Over the summer, teachers learn how to innovate and make learning more fun, and for some this means teaching students to create games.

Teaching Students to Create Games

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Making learning tactile, fun, and accessible is the objective of Field Day lab, a training opportunity for 25 Milwaukee area teachers. They learned the technical expertise to

Field Day program director Dave Gagnon is in charge of nearly a dozen software engineers at the Wisconsin Institute for Discovery at the University of Wisconsin-Madison. The team produces physical and nonphysical experiences which are aimed at helping students learn and discover.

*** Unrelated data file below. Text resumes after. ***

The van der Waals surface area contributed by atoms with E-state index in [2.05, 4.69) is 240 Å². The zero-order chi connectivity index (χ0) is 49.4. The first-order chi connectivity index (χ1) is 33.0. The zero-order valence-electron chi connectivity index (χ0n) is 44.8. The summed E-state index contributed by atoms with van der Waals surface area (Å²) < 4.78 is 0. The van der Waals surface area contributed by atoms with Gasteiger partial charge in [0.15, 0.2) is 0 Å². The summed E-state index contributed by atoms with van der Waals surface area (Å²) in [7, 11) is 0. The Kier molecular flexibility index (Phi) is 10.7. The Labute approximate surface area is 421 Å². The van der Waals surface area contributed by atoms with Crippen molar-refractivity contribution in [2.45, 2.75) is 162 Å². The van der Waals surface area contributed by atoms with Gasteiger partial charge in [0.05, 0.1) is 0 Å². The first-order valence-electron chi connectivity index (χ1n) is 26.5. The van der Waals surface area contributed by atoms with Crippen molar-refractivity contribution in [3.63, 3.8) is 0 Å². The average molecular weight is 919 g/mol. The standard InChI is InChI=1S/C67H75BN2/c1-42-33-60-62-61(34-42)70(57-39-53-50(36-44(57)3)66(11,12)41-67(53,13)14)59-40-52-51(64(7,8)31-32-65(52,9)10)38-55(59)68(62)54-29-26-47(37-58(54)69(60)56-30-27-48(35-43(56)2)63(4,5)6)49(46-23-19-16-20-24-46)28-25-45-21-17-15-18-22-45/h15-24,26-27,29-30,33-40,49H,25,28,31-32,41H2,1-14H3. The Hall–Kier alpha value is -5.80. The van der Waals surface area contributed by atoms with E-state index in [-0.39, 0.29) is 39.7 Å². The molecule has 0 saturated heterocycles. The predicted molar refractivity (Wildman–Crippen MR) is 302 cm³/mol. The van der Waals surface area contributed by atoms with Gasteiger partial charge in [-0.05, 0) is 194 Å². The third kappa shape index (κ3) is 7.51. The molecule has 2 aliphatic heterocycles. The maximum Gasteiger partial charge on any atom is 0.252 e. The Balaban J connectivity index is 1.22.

According to Gagnon, the goal is to free teachers and students from memorization driven rote learning.

“This is a reframing of what teaching is,” he said.

During the two day session at Brown Deer High School, teachers learned to create games so they could help their students create games. Gagnon observed that true understanding is reflected when a student not only memorizes facts, but can create a game that utilizes the whole subject.

The teachers at the two-day session at Brown Deer High School last week learned to create games so that they could, in turn, help their students create games. Gagnon added that while many students can memorize basic facts, it takes true understanding of a topic to create a game that incorporates the systems, characters and spirit of that subject.

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Teaching Students to Create Games

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